On his newest album, "What I Really Mean," the title song gives a nod to traveling through snowy Richmond, and on another, Keen spins a tall tale about Hank Williams in drag. "Mr. Wolf and Mamabear" ties together a famous wolverine, Sheriff Hog, Miss Peacock, some opium, a midnight getaway and a murder in a hotel room. Keen and his band strut and flutter through the tunes so lightly it seems that he might be writing bedtime stories.
Keen is quick to correct: "Bedtime stories with teeth," he says. And that's kind of at the heart of what he does, what he's been doing since he produced his first album, "No Kinda Dancer," in Austin in 1984. Or it could have been even earlier, when he and college buddy Lyle Lovett sat on Keen's porch at Texas A&M coming up with a style of tune with teeth that would influence Texas country, Americana and the development of alt-country. Eleven albums later, Keen has a host of songs that, whether sung in Houston, San Francisco or Charlottesville, inevitably encourage the audience to sing along, drinks upraised.
Songs that are obvious crowd-pleasers, "The Road Goes on Forever," "Five Pound Bass," "Corpus Christi Bay" and the holiday favorite "Merry Christmas From the Family" (which became a book), Keen insists, are just the luck of the draw. "I don't feel like I have complete control over the creative process," he says. In the breezy manner that makes him right at home playing beer halls and festivals, Keen explains that his songs come from his life and are then embellished or twisted for contrast or simply to make fun. What comes out is music from a nearby, though alternate, universe: truly alt-country. "Whether it really connects with the true meaning of what I've seen, I don't know," he admits.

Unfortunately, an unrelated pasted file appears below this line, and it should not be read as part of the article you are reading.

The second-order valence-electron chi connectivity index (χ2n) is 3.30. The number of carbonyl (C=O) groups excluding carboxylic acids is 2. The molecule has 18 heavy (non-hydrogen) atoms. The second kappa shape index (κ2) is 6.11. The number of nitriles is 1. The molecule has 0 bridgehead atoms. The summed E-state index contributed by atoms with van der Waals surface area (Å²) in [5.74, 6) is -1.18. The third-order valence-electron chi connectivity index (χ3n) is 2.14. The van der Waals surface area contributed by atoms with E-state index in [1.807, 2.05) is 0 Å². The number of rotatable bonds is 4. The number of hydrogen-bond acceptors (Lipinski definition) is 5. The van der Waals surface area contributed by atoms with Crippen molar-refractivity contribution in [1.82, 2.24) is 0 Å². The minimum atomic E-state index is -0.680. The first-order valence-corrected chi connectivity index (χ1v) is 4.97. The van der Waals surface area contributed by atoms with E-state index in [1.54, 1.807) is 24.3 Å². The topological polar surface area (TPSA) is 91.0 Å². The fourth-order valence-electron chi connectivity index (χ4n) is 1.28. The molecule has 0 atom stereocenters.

Speaking of control, Keen sees two sides to it in music. "I'm the leader of the band," he says, by way of explaining how he maintains harmony on the road or in the studio. "They can have problems, and they can come to me," he says. "Totally democratic bands are tough to make work.
People are vying for positions." And the breezy perspective, again: "I've been kicked out of bands before."
He's more serious when talking about his relationship with his audience. "In life and in songs, I'm not big on manipulation." Which is why he says he doesn't write for an audience, doesn't try to write those beer-hoisters. "We're all individuals and we're all here individually having a good time."
And then he drops a bomb on the "Freebird" paradigm: "The more they scream a song, the less likely I am to play it." A little harsh? "Hey, I'm not a monkey. I'm not Pavlov's chicken, you know." Which sounds like the start of a good toast. Or a good bedtime story. S Robert Earl Keen plays Groovin' in the Garden at Lewis Ginter Botanical Garden on June 9 with Special Ed & The Shortbus Bluegrass Band. Doors open at 5:30 p.m.; music starts at 6:30 p.m. Tickets are $18-$20 and are available at http://richmondconcerts.net.
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